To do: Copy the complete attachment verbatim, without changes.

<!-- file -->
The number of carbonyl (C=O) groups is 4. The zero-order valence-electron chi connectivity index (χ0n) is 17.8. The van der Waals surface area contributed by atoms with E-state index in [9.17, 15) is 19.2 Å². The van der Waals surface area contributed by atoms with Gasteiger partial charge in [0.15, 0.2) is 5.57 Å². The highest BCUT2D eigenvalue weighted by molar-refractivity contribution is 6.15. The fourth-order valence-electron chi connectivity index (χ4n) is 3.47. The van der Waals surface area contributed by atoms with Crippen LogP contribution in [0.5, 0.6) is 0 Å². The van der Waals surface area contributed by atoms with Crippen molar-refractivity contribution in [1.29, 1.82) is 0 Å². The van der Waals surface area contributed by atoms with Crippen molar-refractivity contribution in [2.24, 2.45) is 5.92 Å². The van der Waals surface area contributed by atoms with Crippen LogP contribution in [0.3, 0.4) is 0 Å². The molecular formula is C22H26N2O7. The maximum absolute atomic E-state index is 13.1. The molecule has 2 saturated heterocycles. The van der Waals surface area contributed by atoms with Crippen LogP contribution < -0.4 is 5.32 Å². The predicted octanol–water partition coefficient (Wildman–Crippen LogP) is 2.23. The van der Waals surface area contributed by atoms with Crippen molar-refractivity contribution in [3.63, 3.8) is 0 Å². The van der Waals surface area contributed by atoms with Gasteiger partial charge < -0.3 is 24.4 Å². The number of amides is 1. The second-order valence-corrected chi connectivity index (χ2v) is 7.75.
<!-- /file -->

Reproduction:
The number of carbonyl (C=O) groups is 4. The zero-order valence-electron chi connectivity index (χ0n) is 17.8. The van der Waals surface area contributed by atoms with E-state index in [9.17, 15) is 19.2 Å². The van der Waals surface area contributed by atoms with Gasteiger partial charge in [0.15, 0.2) is 5.57 Å². The highest BCUT2D eigenvalue weighted by molar-refractivity contribution is 6.15. The fourth-order valence-electron chi connectivity index (χ4n) is 3.47. The van der Waals surface area contributed by atoms with Crippen LogP contribution in [0.5, 0.6) is 0 Å². The van der Waals surface area contributed by atoms with Crippen molar-refractivity contribution in [1.29, 1.82) is 0 Å². The van der Waals surface area contributed by atoms with Crippen molar-refractivity contribution in [2.24, 2.45) is 5.92 Å². The van der Waals surface area contributed by atoms with Crippen LogP contribution in [0.3, 0.4) is 0 Å². The molecular formula is C22H26N2O7. The maximum absolute atomic E-state index is 13.1. The molecule has 2 saturated heterocycles. The van der Waals surface area contributed by atoms with Crippen LogP contribution < -0.4 is 5.32 Å². The predicted octanol–water partition coefficient (Wildman–Crippen LogP) is 2.23. The van der Waals surface area contributed by atoms with Crippen molar-refractivity contribution in [3.63, 3.8) is 0 Å². The van der Waals surface area contributed by atoms with Gasteiger partial charge < -0.3 is 24.4 Å². The number of amides is 1. The second-order valence-corrected chi connectivity index (χ2v) is 7.75.